As a BB system administrator I’m used to being on the receiving end of perceived problems rather than lavish praise. After all, it’s only when something doesn’t work that it gets attention – which is then usually from a negative point of view. You don’t praise a tool when it lets you down. But in all fairness, many criticisms of BB do turn out to be explainable errors. As a VLE it’s well embedded across the institution with the majority of courses having a presence and plenty of innovative online collaborative learning experiences.
It takes time to embed change. The move from the Virtual Campus involved a different way of working with different systems integration – it wasn’t going to happen overnight and it didn’t. But we’re getting there and the majority of staff now use BB on a regular basis.
I feel the need to defend BB from its critics. Yes – it’s a corporate behemoth of VLE but we don’t use it to its full capacity. Yes – it’s not the most visually exciting of environments but it isn’t meant to be, it’s a means to an end, not the end itself – that comes from the ways in which it is used. And yes, it may look like a repository of digital documents, but that shouldn’t be used against it. The recent JISC 3 R’s report Recruitment Retention Results supports the provision of electronic information saying
‘Resources in digital format (even simply class lecture notes) are inherently more flexible and accessible than paper-based resources, supporting differentiation and a range of learning styles.’
So uploading documents to BB is good practice, it’s supporting diversity and enabling users to take advantage of the inherent flexibility of digital data to be customised and personalised to suit individual preferences.
We should be proud of BB. There are a great team of people supporting it and we should take advantage of its affordances rather than being overly critical. At the end of the day it does what it’s meant to do and talking to staff and students across the university shows that – it does it quite well.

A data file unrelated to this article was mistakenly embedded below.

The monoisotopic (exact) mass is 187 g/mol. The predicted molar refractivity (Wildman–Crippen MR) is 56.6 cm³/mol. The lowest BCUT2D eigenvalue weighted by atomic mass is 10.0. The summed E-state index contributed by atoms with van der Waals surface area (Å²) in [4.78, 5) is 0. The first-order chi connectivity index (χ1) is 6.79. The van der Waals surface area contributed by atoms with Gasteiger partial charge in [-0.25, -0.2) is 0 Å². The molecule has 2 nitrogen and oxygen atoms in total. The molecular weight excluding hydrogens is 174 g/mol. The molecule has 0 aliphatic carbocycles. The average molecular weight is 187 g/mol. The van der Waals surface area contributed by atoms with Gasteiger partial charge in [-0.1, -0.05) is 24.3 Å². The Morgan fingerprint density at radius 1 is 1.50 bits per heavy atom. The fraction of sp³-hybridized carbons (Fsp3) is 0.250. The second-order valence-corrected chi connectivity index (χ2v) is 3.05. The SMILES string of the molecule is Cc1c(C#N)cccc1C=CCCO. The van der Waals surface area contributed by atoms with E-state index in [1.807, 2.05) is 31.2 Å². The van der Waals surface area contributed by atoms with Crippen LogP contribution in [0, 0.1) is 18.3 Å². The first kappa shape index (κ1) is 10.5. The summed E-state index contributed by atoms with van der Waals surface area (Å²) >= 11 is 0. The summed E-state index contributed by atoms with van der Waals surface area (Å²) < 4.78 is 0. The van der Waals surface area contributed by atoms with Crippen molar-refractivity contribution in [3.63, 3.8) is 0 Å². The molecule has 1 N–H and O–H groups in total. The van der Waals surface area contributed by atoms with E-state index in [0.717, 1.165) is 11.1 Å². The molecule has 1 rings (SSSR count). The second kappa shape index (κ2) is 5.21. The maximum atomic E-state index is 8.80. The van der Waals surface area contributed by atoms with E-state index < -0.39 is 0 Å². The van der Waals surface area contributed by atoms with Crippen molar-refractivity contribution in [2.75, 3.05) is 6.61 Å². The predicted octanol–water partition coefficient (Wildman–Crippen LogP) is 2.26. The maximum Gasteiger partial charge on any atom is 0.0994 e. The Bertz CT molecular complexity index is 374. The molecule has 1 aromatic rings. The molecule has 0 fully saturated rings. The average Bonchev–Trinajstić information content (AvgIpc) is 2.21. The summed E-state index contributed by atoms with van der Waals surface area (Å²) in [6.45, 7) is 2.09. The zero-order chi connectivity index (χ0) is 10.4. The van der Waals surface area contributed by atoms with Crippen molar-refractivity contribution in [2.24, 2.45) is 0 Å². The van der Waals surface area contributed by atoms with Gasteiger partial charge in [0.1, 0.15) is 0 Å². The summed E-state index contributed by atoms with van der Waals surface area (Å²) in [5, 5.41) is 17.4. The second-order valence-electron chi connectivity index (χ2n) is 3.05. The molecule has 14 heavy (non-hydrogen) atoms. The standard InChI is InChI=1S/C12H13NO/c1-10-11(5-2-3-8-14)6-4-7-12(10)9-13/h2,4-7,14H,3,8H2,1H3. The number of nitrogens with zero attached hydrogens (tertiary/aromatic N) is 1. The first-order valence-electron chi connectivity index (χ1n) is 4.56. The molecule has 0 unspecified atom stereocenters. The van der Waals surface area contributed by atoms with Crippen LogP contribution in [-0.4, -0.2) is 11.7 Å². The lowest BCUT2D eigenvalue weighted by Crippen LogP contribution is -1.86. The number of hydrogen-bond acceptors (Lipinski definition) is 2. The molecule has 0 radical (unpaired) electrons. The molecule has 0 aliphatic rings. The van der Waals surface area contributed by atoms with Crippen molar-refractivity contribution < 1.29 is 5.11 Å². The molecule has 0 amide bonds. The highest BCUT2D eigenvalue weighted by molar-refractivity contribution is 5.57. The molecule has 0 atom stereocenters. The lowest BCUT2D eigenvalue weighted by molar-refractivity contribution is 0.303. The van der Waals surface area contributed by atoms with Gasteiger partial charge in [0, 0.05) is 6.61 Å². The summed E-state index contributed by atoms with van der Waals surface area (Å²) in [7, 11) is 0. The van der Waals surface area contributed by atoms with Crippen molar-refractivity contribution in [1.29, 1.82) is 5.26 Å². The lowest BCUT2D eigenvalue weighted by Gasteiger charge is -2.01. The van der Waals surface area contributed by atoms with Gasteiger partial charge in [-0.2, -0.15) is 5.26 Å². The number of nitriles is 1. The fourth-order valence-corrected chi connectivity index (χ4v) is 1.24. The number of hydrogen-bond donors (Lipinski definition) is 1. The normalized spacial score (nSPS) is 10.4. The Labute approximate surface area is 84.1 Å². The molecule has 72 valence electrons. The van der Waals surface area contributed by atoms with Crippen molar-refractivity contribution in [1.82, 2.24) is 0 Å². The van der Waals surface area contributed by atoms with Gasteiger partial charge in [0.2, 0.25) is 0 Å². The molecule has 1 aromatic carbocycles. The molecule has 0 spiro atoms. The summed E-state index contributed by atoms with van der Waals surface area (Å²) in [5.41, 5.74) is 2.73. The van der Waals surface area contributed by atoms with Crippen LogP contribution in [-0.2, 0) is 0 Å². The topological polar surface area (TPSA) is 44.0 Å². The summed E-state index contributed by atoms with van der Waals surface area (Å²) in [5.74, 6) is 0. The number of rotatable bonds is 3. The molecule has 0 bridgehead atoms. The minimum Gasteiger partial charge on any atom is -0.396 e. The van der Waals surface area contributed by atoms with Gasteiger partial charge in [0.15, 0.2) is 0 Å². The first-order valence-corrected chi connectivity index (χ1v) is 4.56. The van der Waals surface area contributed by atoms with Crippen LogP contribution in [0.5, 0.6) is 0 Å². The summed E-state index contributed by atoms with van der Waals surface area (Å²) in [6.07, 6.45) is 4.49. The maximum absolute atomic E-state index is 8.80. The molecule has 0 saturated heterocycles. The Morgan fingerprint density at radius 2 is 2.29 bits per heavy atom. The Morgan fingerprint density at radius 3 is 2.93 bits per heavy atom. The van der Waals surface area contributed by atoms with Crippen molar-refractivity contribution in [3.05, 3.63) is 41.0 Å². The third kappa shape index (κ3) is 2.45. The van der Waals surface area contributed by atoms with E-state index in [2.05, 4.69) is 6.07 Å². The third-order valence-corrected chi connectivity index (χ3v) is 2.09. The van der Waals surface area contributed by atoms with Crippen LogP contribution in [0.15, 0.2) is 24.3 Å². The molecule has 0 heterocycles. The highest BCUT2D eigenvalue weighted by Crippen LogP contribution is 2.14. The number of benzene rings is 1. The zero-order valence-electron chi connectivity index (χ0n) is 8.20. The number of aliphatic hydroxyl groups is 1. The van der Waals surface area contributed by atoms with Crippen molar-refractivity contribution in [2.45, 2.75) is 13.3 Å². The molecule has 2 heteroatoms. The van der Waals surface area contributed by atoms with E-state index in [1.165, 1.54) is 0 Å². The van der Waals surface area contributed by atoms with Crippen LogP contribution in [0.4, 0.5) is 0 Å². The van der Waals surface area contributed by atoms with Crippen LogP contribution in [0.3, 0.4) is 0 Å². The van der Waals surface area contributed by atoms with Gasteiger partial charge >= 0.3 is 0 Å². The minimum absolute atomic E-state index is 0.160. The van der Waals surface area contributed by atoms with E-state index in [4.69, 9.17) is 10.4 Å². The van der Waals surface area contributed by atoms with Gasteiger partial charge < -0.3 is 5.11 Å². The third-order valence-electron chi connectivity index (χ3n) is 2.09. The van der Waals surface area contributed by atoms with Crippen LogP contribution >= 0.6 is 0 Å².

The Student Rep’s Conference (2nd March) provided space for students and staff to talk to each other. I hope there’ll be lots of dissemination in online/offline student/staff publications because it was worth it. It’s not that students and staff don’t talk to each other – they do – in lots of different ways – but this event raised the quality of those conversations.
In the afternoon students talked about Student as Producer; the Lincoln led, cross-institutional, project which looks to redesign the curriculum along the lines of research engaged teaching. It’s like UROS has become infectious and spread across the university. Under Student as Producer, the opportunity to apply for a bursary to undertake a UROS project has been reintroduced (closing date 11 March see http://studentasproducer.lincoln.ac.uk/funding for details) but the real value lies in plans for restructuring teaching and learning. This is less radical than the language used to describe it. Teaching informed by and engaged with research is not new. The only difference is Student as Producer raises its profile and emphasises research as the primary organising principle of practice.